The first week of the 2021 college football season is officially underway, and while games were played in Week 0 and on Wednesday, the first showdown involving a top 25 program takes place Thursday. No. 4 Ohio State travels to face Minnesota in the second Big Ten conference game of the season as the Buckeyes eye a return to the College Football Playoff and chance at a national championship.
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With Justin Fields no longer under center, Ohio State will be relying on its bevy of talented pass catchers to supplement first-year starter C.J. Stroud. Minnesota is looking to find its footing after a disappointing 2020 campaign that saw the team play just seven games, finishing 3-4 without a win over an upper echelon opponent.
Also Thursday, UCF and Boise State will square off in one of the top Group of Five games this season. Not only do both programs hope to kick off the season with a big-time win, they will also be angling to show off their credentials as the Big 12 will undoubtedly be evaluating both teams as potential additions to the league after the departures of Texas and Oklahoma to the SEC. Thursday also marks the debuts new coaches as UCF's Gus Malzahn replaces Josh Heupel and Boise State's Andy Avalos steps in for Bryan Harsin after the latter coaches left for Tennessee and Auburn, respectively.
While winning is all that matters for the standings, we care about whether these teams will cover their spreads. Be sure to stick with CBS Sports throughout the day for college football coverage from the opening kickoff on Thursday to the final whistle. Let's take a look at our expert picks for the first big game day of the season.
Less than a month before College Football Playoff executives gather to consider next steps in the evolution of the current four-team field, approval of a proposed 12-team expansion has never been more in doubt, multiple sources tell CBS Sports.
Prominent individuals within integral CFP committees have concerns about the process as well as whether the proposed structure is the right move for their conferences and teams.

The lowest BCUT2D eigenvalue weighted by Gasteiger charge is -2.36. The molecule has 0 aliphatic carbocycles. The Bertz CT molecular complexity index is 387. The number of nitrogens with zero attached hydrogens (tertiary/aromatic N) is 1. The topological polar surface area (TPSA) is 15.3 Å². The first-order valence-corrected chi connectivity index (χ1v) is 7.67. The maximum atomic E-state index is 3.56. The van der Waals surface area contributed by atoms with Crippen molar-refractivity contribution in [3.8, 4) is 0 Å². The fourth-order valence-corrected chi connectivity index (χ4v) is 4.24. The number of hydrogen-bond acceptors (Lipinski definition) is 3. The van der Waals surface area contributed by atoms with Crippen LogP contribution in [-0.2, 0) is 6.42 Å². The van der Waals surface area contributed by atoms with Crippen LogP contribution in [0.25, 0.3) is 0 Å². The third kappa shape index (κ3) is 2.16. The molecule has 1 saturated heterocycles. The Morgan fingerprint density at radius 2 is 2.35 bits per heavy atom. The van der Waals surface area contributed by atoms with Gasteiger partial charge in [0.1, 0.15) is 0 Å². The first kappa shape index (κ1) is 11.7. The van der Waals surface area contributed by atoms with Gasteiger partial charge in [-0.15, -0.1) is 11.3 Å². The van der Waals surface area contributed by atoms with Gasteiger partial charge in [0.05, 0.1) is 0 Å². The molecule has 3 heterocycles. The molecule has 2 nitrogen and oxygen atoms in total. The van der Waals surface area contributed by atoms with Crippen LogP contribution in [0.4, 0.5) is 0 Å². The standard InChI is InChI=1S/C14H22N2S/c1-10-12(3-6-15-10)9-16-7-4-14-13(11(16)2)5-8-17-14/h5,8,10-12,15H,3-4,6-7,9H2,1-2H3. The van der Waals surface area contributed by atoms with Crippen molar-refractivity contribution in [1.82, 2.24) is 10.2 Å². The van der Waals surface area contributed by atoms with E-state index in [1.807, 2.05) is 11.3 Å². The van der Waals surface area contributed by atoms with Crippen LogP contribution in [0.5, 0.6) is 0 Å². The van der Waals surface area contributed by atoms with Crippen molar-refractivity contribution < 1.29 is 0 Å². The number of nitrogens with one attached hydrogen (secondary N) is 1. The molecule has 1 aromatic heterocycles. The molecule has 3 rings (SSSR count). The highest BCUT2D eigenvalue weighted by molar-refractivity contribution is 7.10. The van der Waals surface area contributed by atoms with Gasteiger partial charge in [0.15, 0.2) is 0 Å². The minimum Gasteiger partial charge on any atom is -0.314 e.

What appeared to be a simple approval process just months ago is now an effort muddled in jealousy and doubt that lacks mutual trust between key parties.
Uncertainty was ratcheted up in late July when news broke prematurely that Texas and Oklahoma were talking about leaving the Big 12 for the SEC. The sudden migration of those two powerhouses has cast playoff expansion in a different light.
Eight days after Texas-Oklahoma news broke, Pac-12 commissioner George Kliavkoff told CBS Sports that expansion would have to be "readdressed."
One Power Five source suggested the process to "rush out" playoff expansion news earlier this year was intentional to get in front of the Texas and Oklahoma move becoming public.
The consternation has risen to the point that two high-profile sources involved in the process tell CBS Sports they support expansion at a number smaller than the proposed 12 teams, perhaps as few as eight.
Likely to further slow the expansion process, according to one of those sources, are "alternative proposals" that are expected to come forward. Those proposals will surely feature different concepts for structure and access in light of the SEC's growth.
"I think we go back to square zero and start over," said one source intimately involved in the expansion process. "I don't see 12 there."
Beyond number of teams and access, sources tell CBS Sports there are also concerns about the potential of teams playing as many as 17 games as well as the perception of the SEC dominating a 12-team format.
As proposed, the expanded playoff would include the top six ranked conference champions followed by six at-large teams determined by CFP Rankings. The four highest-ranked conference champions would receive first-round byes.
It was thought that the 12-team proposal leveled the playing field. The Pac-12 would have increased access. In most years, it would almost certainly have its champion ranked in the top six. Notre Dame would have its best access ever, only needing to finish in or around the top 12 to get a bid. The top-ranked Group of Five champion would basically be guaranteed a spot with the potential for other Group of Five teams to get into the field as well.
Any change to the playoff field requires a unanimous vote from the CFP Board of Managers (11 FBS presidents/chancellors). That group is scheduled to meet with the CFP Management Committee (FBS athletic directors) to review a feasibility study of the 12-team field in late September.
It was once assumed that meeting would result in a rubber-stamp approval of an expanded 12-team playoff field. Now, such action appears extremely unlikely.
"The board will meet on the 28th," CFP executive director Bill Hancock told CBS Sports. "It will be up to them to decide what action to take, if any."
Eyebrows were raised Tuesday when Iowa athletic director Gary Barta said it was his "understanding" the 12-team proposal would be voted on in September.
"That proposal hasn't been voted on yet," Barta said while speaking with reporters. "My understanding is that will happen in September. That's number one, just a quick update."
Responding to Barta's comments, a source modeling the expansion process tells CBS Sports a vote is "highly unlikely." Said another: "Don't believe that's accurate."
"Whether they vote or approve anything is certainly [to be determined]," CFP spokesman Brett Daniels told CBS Sports in an email.